UiO-66-NH2 is a metal–organic framework (MOF), which is constructed of zirconium and amino-terephthalate ions. Modification of MOFs with photochromic compounds allows managing their gas capacity and directing sorption-desorption processes. Photochromic molecules are able to reverse their configuration under UV‐light irradiation affecting available pore volume. The modification of UiO‐66‐NH2 with diarylethene molecules (DAE, 4‐(5‐Methoxy‐1,2‐dimethyl‐1H‐indol‐3‐yl)‐3‐(2,5‐dimethylthiophen‐3‐yl)‐4‐furan‐2,5‐dione) results in the formation of new photoswitchable material for light-driven H2 storage. Most of the DAE molecules inside of the UiO‐66‐pores had an open conformation after synthesis. However, the equilibrium was able to be shifted further toward an open conformation using visible light irradiation with a wavelength of 520 nm. Conversely, UV‐light with a wavelength of 450 nm initiated the transformation of the photoresponsive moieties inside of the pores to a closed modification. We have shown that this transformation could be used to stimulate hydrogen adsorption–desorption processes. Specifically, visible light irradiation increased the H2 capacity of modified MOF, while UV‐light decreased it. A similar hybrid material with DAE moieties in the UiO‐66 scaffold was applied for hydrogen storage for the first time. Additionally, the obtained results are promising for smart H2 storage that is able to be managed via light stimuli.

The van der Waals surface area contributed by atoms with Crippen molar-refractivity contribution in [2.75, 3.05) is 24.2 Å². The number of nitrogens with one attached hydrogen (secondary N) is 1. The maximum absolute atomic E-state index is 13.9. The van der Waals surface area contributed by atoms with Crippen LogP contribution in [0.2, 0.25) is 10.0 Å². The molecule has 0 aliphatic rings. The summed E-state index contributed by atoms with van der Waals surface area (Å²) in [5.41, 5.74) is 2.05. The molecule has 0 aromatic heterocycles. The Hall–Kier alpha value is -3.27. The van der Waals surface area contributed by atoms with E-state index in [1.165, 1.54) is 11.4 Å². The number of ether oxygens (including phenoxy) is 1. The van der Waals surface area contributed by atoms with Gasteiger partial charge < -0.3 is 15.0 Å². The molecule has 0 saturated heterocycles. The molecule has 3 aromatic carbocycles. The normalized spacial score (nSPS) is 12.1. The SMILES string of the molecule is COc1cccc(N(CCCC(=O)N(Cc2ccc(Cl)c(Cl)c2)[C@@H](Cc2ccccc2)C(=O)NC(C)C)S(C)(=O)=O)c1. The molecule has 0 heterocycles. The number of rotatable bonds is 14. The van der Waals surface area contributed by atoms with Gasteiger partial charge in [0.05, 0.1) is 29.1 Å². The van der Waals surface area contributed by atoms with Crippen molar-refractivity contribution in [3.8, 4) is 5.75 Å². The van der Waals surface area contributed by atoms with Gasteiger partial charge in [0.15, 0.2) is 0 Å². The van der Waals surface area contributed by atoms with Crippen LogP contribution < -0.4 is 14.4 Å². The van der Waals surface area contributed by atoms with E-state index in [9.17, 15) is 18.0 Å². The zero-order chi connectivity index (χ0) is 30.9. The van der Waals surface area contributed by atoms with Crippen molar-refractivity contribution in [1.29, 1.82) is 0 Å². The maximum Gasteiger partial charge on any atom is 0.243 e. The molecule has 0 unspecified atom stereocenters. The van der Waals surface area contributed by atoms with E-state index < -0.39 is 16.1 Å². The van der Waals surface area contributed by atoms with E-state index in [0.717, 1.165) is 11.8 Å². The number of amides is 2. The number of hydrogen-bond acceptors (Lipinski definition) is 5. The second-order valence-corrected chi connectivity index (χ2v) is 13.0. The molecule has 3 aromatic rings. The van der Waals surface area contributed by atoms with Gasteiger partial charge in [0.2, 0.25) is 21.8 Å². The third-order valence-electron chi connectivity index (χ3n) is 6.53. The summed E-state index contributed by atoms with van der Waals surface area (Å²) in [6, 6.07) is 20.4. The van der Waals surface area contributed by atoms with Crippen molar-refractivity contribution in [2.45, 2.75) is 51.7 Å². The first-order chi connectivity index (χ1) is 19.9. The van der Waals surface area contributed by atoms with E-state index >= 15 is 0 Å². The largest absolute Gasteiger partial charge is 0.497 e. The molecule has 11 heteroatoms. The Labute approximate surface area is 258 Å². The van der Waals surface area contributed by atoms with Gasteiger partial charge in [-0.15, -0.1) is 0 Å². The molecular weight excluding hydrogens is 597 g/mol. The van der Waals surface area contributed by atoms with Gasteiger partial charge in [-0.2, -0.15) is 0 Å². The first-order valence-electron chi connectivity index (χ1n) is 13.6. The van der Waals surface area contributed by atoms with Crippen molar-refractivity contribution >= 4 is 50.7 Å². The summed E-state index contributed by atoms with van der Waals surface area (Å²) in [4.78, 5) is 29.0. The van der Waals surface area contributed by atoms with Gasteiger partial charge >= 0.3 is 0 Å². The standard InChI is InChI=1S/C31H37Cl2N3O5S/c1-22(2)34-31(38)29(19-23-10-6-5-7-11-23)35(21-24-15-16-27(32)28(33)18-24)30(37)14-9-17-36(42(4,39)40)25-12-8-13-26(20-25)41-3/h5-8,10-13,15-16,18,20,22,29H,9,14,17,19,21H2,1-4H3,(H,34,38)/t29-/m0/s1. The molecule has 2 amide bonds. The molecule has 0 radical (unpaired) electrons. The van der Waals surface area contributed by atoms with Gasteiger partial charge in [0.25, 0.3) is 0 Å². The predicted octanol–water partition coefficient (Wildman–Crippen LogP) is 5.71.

Figure 2. Scheme of UiO‐66‐NH2 functionalization.
The modification of UiO‐66‐NH2 was performed according to previously reported methods, with some modifications that were made based on the specific objective of obtaining diarylethenes with pyrrole‐2,5‐dione bridging fragments [35–37]. A solution containing 0.36 mmol of DAE in isopropyl alcohol (30 mL) was treated with UiO‐66‐NH2 (0.06 mmol) and 4‐dimethylaminopyridine (DMAP) (1 mg). The reaction mixture was refluxed for 10 h and cooled, and the solvent was removed by means of distillation. The resulting precipitate was washed with CH2Cl2 until no staining was detected. The obtained sample was designated as DAE‐UiO‐66.
Both of the UiO‐66‐NH2 and DAEUiO‐66 samples had cubic symmetry with the Fm‐3m (225) space group. The lattice constants increased from 20.794 Å (UiO‐66‐NH2) to 20.836 Å (DAE‐UiO‐66). This could indicate stress in the framework of the DAE‐UiO‐66 sample due to the pores becoming filled with relatively photochromic molecules. The DAE‐UiO‐66 sample consisted of octahedral crystals that were 60–90 nm in size (Figure 3). In good agreement with the XRD data, we observed that the DAE‐UiO‐66 sample demonstrates lower porosity compared to the initial sample (Table 1).
Figure 3. (a) XRD profiles of the UiO‐66‐NH2 (black) and DAE‐UiO‐66 (brown) samples. Intensities are normalized and shifted along the y‐axis for better representation. (b) SEM image of DAR‐UiO‐66 sample.
Table 1. Some properties of the synthesized samples UiO‐66‐NH2 and DAE‐UiO‐66. SSA stands for the specific surface
|Sampes' designation||Unit cell parameter a=b=c, Å||SSA, m2/g||DAE content from TGA, mol.%||DAE content from XRF, mol.%|
Analyzing joint data of TGA and XRF, we proposed the following chemical composition of DAE‐UiO‐66: